Tuesday, February 5, 2008


Flag of the U.S.A.
Flag of the U.S.A., wood, 9.3x17.7 in.

I hope everyone who lives in a Super Tuesday state took part today in this complex rigamarole (our voting day is next Tuesday). I can never figure out this process, but I guess that’s why they have panels of pundits on TV to talk about it.

While watching the tiresome, recycled news analyses last night, I decided to start something I had been wanting to for a while - a painting of the flag in its
proper proportions. Is this a big deal? one may ask. I don’t know. But I know that almost all of the U.S. flags I have seen in my life have been drawn wrong, and I’ve seen a million of them just as anyone else has. Seeing the flag as it was meant is to me like a fresh reading of the Bill of Rights, so maybe it is sort of important.

Our flag is a beautiful thing. Graphic artists, more than anyone, should care that our most important symbol be reproduced like a trademark exactly the same everywhere. Imagine any famous company’s logo and lettering printed at different proportions from one location to the next. For whatever reason our flag ended up with the ratio of 1:1.9 – although "Executive Order 10834" permits official flags in three other sizes with different ratios. One of these is 3:4, which is also great for a bumper sticker, but I'd prefer the flag be more than a mutable and generalized pattern of stars and stripes. Do a search of U.S. flags and see the differing dimensions and the usually careless arrangement of stars in the union which leaves too much extra space. Notice the flag in the background when a government official speaks on TV. Perhaps many flags used by government are drawn to the specifications but I've seen a wide variety. Even if they're all being made in China, I would think their measurements could be regulated. If shirt companies can lay out embroidery according to a specific pattern, why can’t flag manufacturers do the same?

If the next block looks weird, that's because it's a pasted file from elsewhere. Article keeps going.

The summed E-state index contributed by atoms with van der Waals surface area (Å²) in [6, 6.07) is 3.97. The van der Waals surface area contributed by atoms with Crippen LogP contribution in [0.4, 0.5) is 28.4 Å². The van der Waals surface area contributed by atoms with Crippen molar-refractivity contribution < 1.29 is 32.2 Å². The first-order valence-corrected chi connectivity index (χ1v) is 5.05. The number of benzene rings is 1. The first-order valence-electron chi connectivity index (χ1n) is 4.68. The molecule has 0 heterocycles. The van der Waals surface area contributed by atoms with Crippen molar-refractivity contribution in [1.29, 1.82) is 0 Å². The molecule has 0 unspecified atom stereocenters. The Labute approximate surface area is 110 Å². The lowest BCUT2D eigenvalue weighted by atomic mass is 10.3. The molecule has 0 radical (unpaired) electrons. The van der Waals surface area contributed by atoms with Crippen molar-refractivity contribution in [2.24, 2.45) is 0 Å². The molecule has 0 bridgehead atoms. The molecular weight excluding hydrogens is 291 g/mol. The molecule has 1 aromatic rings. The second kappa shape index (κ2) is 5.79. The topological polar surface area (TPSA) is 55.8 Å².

Some people don’t care about etiquette, and some don’t care about flag etiquette (I might not if I owned an inaccurately drawn and cheap piece of visual garbage). Some people refuse to salute the flag, and a candidate for president (I won't say who) was recently photographed doing this while the national anthem played. It seems bizarre to me that a person hoping to become the representative of the people would refuse to honor that symbol which represents them all. It represents each and every one of us and we really ought to treat it well.

Here I’m drawing it in its right proportions. I find sometimes I need this kind of mindless, mechanical and masochistic exercise. There’s no way to get it wrong because the numbers tell me what I need to do - I can’t imagine how long it took the person or committee to officially decide on these measurements, but they are what they are. Originally I had wanted to use a large wooden board, but last night I went with a small piece of scrap just under 18 in. (45 cm.) across. I hope all the little stars don’t drive me crazy....

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